When the wind is not an issue, you could consider putting the doghouse in an area that gets sufficient sunlight — especially in the afternoon. You can get a solar dog house, but it does not work at night.

Insulate the Dog House

A dog’s natural body heat helps keep his kennel warm. Hence, the better the dog house is insulated, the warmer it stays. Therefore, make sure that all gaps and cracks in the doghouse get covered.

Do ensure that the dog house has a door that can be used to retain the warm air within. Consider raising the house off the ground. Then put a padded bedding material, blanket or pillow on the floor where your dog can sleep.

This will not only provide comfort for your furry friend, but it will also help in insulating both your dog and his house from a cold ground. For your furry friend’s pleasure you might check out Mobile Dog Grooming.

Build a Heating Unit

If you are handy with tools, you could put in a light fixture inside on the ceiling of the pet house. When you fit it with an incandescent light bulb, it helps keep the dog house warmer. You can do this only when the house offers enough headroom to put in the light high enough to prevent contact with your dog.

A ceramic fixture is safer when used instead of the plastic units, then put a fire-resistant guard or baffle around the light bulb to prevent anything from contacting the fixture or bulb. Use only pet-safe, red bulbs as an alternative to white bulbs. That way your dog can get some sleep.

Buy a Heater

There are several commercial, easy to use products available which will help warm up your dog’s house. Some manufacturers make heated mats that can be used on the bottom of your dog’s house.

It is essential that you monitor your dog when such electrical devices are used. Do not use these kinds of devices with dogs who will possibly chew on them. In addition, be sure to frequently keep an eye on the temperature of the heating device to prevent accidents and burns. If preferable, you can opt to start over by purchasing a heated doghouse that will keep your dog warm during cold weather.

How To Keep a Dog House Warm In the Winter

Capture Extra Heat

If you want to pamper your dog, you could consider using heat from the house to keep your dog’s kennel warm by connecting a dryer hose. How do you make this contraption? Cut a round hole near the upper part of your dog’s house that can take a connection of the aluminum dryer hose inside your house.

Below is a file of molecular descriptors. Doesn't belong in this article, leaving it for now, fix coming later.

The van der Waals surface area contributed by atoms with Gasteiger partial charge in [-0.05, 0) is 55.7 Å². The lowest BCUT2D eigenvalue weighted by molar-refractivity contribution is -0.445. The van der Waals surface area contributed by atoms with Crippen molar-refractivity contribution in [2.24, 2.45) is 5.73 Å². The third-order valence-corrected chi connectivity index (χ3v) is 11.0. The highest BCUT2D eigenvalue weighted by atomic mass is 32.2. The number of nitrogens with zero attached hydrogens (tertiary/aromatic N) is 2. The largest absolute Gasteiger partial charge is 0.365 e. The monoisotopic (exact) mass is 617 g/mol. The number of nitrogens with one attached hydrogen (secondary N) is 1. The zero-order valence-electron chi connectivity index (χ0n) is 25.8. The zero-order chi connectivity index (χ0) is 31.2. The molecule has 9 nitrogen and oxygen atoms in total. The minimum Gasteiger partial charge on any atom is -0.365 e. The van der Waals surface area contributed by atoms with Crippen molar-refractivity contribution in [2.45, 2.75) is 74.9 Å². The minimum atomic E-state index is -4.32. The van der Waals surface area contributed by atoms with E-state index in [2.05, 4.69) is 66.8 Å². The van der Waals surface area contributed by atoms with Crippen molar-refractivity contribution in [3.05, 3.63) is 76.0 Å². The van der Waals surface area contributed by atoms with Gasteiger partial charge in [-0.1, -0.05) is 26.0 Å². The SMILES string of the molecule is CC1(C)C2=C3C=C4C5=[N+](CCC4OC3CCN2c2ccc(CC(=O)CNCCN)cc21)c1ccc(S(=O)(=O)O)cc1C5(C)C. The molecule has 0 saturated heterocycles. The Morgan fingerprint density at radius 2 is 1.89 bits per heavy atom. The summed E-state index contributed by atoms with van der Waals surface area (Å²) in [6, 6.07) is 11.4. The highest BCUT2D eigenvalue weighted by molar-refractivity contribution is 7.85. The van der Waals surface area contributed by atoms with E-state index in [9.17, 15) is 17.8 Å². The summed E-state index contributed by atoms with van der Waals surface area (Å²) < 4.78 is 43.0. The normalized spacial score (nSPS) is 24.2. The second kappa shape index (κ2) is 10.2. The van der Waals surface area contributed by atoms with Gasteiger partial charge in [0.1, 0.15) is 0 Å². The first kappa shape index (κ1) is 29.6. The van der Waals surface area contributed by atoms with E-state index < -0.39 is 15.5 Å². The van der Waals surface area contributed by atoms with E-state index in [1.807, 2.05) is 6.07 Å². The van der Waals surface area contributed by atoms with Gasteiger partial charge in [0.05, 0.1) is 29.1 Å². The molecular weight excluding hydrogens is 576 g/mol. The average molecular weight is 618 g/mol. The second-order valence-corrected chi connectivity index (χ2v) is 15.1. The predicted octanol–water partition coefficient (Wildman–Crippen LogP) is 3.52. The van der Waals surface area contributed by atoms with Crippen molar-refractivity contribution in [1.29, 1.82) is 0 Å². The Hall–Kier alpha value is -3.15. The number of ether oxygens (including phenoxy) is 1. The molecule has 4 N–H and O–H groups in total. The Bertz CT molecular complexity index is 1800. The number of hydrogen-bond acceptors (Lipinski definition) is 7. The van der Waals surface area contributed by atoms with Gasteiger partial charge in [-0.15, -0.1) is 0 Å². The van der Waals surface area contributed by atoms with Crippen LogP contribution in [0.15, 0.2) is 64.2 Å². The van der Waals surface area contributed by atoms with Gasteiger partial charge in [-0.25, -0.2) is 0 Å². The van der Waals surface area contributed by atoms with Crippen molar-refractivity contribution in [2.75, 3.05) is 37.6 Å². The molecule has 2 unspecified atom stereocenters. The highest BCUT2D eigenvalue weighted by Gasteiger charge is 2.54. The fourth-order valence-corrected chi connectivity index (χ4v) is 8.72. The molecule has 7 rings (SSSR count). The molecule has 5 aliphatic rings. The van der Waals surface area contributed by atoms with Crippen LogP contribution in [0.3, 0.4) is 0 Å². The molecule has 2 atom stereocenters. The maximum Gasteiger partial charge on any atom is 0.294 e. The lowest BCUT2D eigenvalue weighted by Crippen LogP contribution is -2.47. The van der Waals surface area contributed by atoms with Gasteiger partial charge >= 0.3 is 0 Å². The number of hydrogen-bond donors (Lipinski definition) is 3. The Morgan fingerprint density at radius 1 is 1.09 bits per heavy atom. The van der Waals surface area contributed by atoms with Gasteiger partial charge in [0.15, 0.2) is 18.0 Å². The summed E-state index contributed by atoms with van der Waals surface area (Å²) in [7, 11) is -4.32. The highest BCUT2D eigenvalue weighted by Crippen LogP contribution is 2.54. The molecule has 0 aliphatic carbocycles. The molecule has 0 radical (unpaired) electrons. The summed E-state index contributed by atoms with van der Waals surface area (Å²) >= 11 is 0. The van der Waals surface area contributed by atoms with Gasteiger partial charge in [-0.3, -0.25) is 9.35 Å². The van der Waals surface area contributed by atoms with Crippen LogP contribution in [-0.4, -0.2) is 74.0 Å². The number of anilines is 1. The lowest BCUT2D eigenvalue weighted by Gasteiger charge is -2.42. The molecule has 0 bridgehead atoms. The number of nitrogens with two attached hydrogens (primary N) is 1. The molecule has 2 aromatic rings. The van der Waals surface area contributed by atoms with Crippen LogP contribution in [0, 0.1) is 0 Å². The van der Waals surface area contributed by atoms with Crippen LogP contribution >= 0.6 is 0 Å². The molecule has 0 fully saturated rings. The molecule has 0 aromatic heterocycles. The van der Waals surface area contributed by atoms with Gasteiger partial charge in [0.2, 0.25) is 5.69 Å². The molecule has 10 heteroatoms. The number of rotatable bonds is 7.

How do you get the heat to reach your dog’s house? Link the dryer hose to the house and your dog’s house on either side. Then to help move the heat towards the doghouse, you can use a small fan for blowing the heat towards the doghouse. There’s actually a video here that goes into some of this.

When It Is Extremely Cold…

When it is extremely cold for long periods of time, bring in all outdoor dogs. Even using a barn is better and warmer than an outdoor dog house. Keep in mind that the more insulation layers you add to the kennel, the cozier it will be. You can cover the kennel using an old duvet, then placing a tarpaulin over it to strengthen the protection.

Be sure everyday to check the dog house to ensure it is dry and has no leaks in the roof. Cold and wet is way more dangerous and uncomfortable compared to dry cold. Do make sure that the bedding is dry and warm. Lying on dirty bedding can cause infected skin patches and sores. Likeable Pets can treat these infections.

Wrapping up

Though some dog breeds can withstand more cold than others, no pet is entirely immune to cold temperatures. Consider raising the kennel off the ground. Then add padded bedding, blankets or pillows on the floor for your dog to sleep on. This helps provide comfort for your furry friend and also acts as an insulating material for your dog and his house.

Alice Lee

About the Author: My name is Alice Lee, I am the Co-founder of Likeablepets.com. I am a certified and experienced professional dog groomer. Other than my passion for animals, I also like to blog on my spare time. Most of my stories involve my experiences as a dog groomer, and the everyday tasks that I have to do. I love animals so much, that I have dedicated most of my time to caring and nurturing all animals as if they were my own. As a person of professionalism, I also share some personal tips about dog grooming, and how you can care for your pets at home.

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Brandy the Shetland Sheepdog

Brandy the Shetland Sheepdog

This is my little bundle of joy. Her name is Brandy and she is six years old. Brandy loves to sit around and be lazy. She also loves treats and any kind of food she can get her paws on. She will bark from time to time, but all she’ll do is make noise she won’t actually do anything bad.😊 She also loves, loves, loves to cuddle and give kisses! Submitted by Kristin D.

Brandy the Shetland Sheepdog

Brandy the Shetland Sheepdog

Brandy the Shetland Sheepdog

Brandy the Shetland Sheepdog

DogPerDay recommends The Farmer’s Dog real dog food…

Goose the English Setter

Goose is a year old Llewellin English Setter. He is extremely polite and gentle. He makes a serious face whenever he wants to discuss his mom’s absence.

Goose’s Mom says, “As an Animal Science major, I appreciate a company that doesn’t try to fit into a sensationalized trend such as ‘raw’ or ‘grain-free’, and instead focuses on using high quality ingredients to provide optimal nutrition. It’s nutrients that matter, and giving those nutrients in high-quality ingredients makes a world of difference. I’d take The Farmer’s Dog recipes over the other guy’s any day!”

The Farmer's Dog